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UK appoints first ever minister for suicide prevention

Press Trust of India  |  London 

For the first time, the UK will have a for to reduce the number of people who take their own lives.

The move, intended to tackle the tragedy of 4,500 people taking their own lives in England each year, comes on World Mental Health Day.

British Prime said the appointment of to the additional role will help tackle the stigma surrounding

"We can end the stigma that has forced too many to suffer in silence. We can prevent the tragedy of taking too many lives. And we can give the mental wellbeing of our children the priority it so profoundly deserves," May said in a statement.

"We are not looking after our health if we are not looking after our mental health. So we need true parity between physical and mental health and not just in our but in our classrooms, workplaces and communities too," she said.

The new portfolio, Minister for Mental Health, Inequalities and Suicide Prevention, will involve leading a new national effort on

Around 4,500 people take their own lives each year in England and suicide remains the leading cause of death for men under 45. In her new role, Doyle-Price will lead government efforts to cut the number of suicides and overcome the stigma that stops people seeking help.

"I understand how tragic, devastating and long-lasting the effect of suicide can be on families and communities," said Doyle-Price.

"In my time as I have met many people who have been bereaved by suicide and their stories of pain and loss will stay with me for a long time. It's these people who need to be at the heart of what we do and I welcome this opportunity to work closely with them," she said.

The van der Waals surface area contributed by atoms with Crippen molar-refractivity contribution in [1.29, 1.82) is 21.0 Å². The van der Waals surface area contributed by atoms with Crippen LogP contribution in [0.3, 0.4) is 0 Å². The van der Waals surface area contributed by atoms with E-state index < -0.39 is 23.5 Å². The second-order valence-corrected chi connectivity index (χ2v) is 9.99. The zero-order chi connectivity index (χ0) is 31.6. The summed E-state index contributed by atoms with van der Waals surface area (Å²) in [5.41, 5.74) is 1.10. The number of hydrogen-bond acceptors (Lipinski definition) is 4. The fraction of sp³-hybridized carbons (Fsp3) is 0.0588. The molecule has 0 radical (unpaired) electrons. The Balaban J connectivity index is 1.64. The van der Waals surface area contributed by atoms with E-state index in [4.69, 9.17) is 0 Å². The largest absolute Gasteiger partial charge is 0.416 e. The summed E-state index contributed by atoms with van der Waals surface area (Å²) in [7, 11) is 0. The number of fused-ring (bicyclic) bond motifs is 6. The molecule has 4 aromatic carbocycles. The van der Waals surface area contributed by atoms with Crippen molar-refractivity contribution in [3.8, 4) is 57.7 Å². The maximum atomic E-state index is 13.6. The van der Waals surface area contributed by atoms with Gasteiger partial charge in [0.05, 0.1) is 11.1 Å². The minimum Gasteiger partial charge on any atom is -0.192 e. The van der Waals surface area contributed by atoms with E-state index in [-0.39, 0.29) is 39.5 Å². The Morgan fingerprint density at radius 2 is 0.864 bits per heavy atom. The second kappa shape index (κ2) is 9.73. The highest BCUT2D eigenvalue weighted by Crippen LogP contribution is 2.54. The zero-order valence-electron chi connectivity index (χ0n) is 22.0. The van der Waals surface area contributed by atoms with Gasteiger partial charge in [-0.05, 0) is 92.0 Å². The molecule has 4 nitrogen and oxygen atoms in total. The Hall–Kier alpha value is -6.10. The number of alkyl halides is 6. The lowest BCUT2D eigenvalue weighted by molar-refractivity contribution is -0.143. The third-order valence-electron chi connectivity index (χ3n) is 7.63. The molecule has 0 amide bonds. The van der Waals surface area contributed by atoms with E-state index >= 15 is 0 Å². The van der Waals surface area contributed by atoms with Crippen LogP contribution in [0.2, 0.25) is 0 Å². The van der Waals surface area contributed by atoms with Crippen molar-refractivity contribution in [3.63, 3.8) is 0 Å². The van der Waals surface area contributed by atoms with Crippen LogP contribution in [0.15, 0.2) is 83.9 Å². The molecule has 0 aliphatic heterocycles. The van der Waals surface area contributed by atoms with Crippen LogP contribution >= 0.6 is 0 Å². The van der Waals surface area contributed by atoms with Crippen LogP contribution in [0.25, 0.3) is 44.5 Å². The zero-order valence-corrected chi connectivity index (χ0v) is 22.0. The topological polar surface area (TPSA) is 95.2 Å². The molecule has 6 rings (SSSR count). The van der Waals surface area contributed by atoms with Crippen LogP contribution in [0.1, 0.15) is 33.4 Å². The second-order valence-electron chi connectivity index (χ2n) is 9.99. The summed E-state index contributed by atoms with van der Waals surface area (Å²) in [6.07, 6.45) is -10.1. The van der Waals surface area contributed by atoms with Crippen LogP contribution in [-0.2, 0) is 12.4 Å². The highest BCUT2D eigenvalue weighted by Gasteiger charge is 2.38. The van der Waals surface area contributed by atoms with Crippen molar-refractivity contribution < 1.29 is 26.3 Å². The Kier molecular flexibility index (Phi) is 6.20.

As part of other measures announced by the to mark World Mental Health Day, new funding of up to 1.8 million pounds will help ensure the charity helpline remains free and can continue to provide immediate and lifesaving support to everyone who needs it, 24 hours a day.

"We welcome the government's announcement of funding towards Samaritans' helpline, which will meet around 10 per cent of the total helpline costs for the next four years and help us to continue to provide our service free of charge," said

"20,000 volunteers are available at any time for anyone who is struggling to cope. We respond to more than five million requests for help a year," she added.

The has also promised more support in schools, bringing in new mental health support teams and offering help in measuring students' health, including their mental well-being as part of the new initiatives.

(This story has not been edited by Business Standard staff and is auto-generated from a syndicated feed.)

First Published: Wed, October 10 2018. 19:45 IST